When the Mormon Church donated one of its parking lots near the Salt Lake Temple for an Olympics medals plaza, suspicions were immediately aroused that the church was looking for some free worldwide TV exposure. "I can see it now," resident Chuck Jones complained in a letter to the Salt Lake Tribune . "The camera comes in for a tight shot of the medal winners, pans slowly up to a tighter shot of (the angel) Moroni atop the Temple spire, thus showing the world the real reason that Utah fought so hard, long and feloniously to obtain the Games."

Wrong, church spokesman Michael Otterson said. The Church of Jesus Christ of Latter-day Saints has no intention of using the medals plaza, or any part of the Olympics, as a recruitment tool. In fact, a large opaque canopy behind the stage will be shielding the Temple and the rest of the downtown skyline from television cameras, he said.

The controversy was short-lived, but it is nevertheless illustrative of how Utah's 2002 Winter Games have been slowly reapplying pressure to the religious fault lines that have crisscrossed this mountain state almost since the day that Brigham Young arrived with the first caravan of LDS pioneers in 1847.

The Olympics are certain to bring the LDS Church one of the biggest one-time bursts of publicity in its history. But the potential for backfire is great, scholars say, and the church has been taking extraordinary care to ensure that the 2002 Games, already tainted by a bribery scandal, won't furthermore go down in history as "the Mormon Olympics."

Missionaries won't knock on hotel room doors during the Games, Otterson said. Nor will the church make any special effort to evangelize the flood of world visitors. Instead, the LDS Church and its members, who make up about 70 percent of Utah's population, will make every effort to be "good hosts" from Feb. 8-24. "We will respond if questions are asked of us," Otterson said. "If we have an opportunity to talk about ourselves in a neutral way, we will. But we won't cross the line over what's tasteful and appropriate."

Religious division has always been part of the civic landscape of Utah, from the armed federal invasion of Salt Lake City in 1858, to today's politer disagreements, which mostly revolve around occasional non-Mormon attempts to amend the state's restrictive liquor laws. No changes are forthcoming, even as a thirsty world is preparing to flock in. The church also upset the American Civil Liberties Union recently when it bought a section of Salt Lake City's historic Main Street and turned it into a plaza where smoking and public protests are forbidden.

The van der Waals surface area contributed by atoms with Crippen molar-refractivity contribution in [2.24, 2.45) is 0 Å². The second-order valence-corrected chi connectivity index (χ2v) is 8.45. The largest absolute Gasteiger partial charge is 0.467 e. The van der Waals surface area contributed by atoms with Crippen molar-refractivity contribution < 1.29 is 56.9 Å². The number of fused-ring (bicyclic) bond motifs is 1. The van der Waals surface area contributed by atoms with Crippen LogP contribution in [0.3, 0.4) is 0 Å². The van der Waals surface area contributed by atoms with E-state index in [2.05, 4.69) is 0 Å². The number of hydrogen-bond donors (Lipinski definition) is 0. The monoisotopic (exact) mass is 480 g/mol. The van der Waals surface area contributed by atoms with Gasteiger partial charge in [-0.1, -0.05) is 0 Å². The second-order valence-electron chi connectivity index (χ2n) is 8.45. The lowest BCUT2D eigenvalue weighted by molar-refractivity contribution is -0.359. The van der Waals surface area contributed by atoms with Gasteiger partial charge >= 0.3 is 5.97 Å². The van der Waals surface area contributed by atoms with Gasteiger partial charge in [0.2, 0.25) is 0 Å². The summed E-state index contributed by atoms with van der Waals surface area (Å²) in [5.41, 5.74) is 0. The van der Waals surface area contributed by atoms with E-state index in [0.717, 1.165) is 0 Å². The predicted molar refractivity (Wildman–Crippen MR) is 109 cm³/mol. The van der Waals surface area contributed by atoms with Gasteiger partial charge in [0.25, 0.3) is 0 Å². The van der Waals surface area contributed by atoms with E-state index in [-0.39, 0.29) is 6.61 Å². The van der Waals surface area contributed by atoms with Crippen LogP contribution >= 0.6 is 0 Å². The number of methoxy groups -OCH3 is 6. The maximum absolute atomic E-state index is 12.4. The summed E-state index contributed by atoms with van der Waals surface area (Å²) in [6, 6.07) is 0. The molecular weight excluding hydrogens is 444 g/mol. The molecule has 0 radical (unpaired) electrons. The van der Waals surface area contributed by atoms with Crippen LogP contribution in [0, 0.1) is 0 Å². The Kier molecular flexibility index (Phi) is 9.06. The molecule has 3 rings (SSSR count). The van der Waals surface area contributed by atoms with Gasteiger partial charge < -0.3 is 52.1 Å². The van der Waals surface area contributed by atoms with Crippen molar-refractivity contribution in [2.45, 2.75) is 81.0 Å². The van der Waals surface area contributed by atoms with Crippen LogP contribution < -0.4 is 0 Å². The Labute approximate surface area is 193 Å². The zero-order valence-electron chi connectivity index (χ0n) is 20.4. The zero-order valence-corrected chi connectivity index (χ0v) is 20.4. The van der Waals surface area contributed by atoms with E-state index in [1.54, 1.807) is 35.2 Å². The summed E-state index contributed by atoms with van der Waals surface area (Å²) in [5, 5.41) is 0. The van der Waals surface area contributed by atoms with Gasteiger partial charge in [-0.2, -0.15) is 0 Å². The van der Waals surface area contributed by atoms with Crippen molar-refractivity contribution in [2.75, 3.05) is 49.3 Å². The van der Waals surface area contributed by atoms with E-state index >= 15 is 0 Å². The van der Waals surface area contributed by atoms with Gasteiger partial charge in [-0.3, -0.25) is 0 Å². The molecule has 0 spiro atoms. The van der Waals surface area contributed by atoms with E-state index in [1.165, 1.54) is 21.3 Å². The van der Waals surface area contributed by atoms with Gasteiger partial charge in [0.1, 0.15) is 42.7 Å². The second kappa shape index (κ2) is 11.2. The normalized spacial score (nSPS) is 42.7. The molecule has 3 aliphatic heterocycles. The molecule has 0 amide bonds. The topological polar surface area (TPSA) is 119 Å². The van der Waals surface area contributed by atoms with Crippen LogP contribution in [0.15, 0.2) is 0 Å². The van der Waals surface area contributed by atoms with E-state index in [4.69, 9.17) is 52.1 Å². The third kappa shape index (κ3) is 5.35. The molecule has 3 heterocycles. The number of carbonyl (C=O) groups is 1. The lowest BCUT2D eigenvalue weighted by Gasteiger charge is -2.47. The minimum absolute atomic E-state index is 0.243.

With the Olympics on the horizon, however, the church has sought to draw clear boundaries for itself and its members. The LDS leadership never took a public position on the 1995 bid effort that brought the Games to Utah, Otterson said. And aside from the donation of some land parcels, the church's only significant contributions to the Games will be four performances of the Mormon Tabernacle Choir, a showing of the Dead Sea Scrolls and a letter sent to local church members pointing out the need for volunteers.

About 75 percent of the 30,000 volunteers are expected to be Mormons, a testament to the LDS Church's legendary spirit of communal organization and public-mindedness. There is no organized effort among Arizona's Mormons to show up at the 2002 Winter Games, but Roberta Stapley of Mesa is one of hundreds who will be making the trip. "I feel it's something that Heavenly Father wants me to do," the 53-year-old family and marriage counselor said. She notes that her mission is a personal one, however, and not in response to a formal church call for service.

Stapley will work out of the media center at the Joseph Smith Memorial Building across the street from the Temple. Her job will be to answer questions from the legions of unaccredited foreign journalists assigned to write feature stories on the church in addition to their sports coverage. "Anyone who wants to know anything about the church, we want to aid them," she said. "It is an American Olympics, and I want America in a good light."

Even if the Winter Games are infused with religious overtones, it won't be anything new, said Mark Dyreson, a professor of sports history at Penn State University and the author of a recent article touching on the subject for the International Journal of Olympic Studies. The founder of the 1896 Olympiad revival at Athens, a stalwart Catholic and patriotic Frenchman named Baron Pierre de Coubertin, made liberal use of quasi-religious pageantry to promote a vision of a progressive world of industry that drew upon the strength of traditional Greek ideas.

Utah has the same opportunity to redefine itself before the world, Dyreson said in a phone interview. It was founded as "Deseret," an isolated haven for a persecuted faith. But it can now be a shining example of American normalcy. "They are going to push the middle-American, suburban line," Dyreson said. "They are going to be proselytizing for Utah as a good place to raise your family and do business. But it will be a schizophrenic show: 'We are different and unique, but we are just like everybody else.' "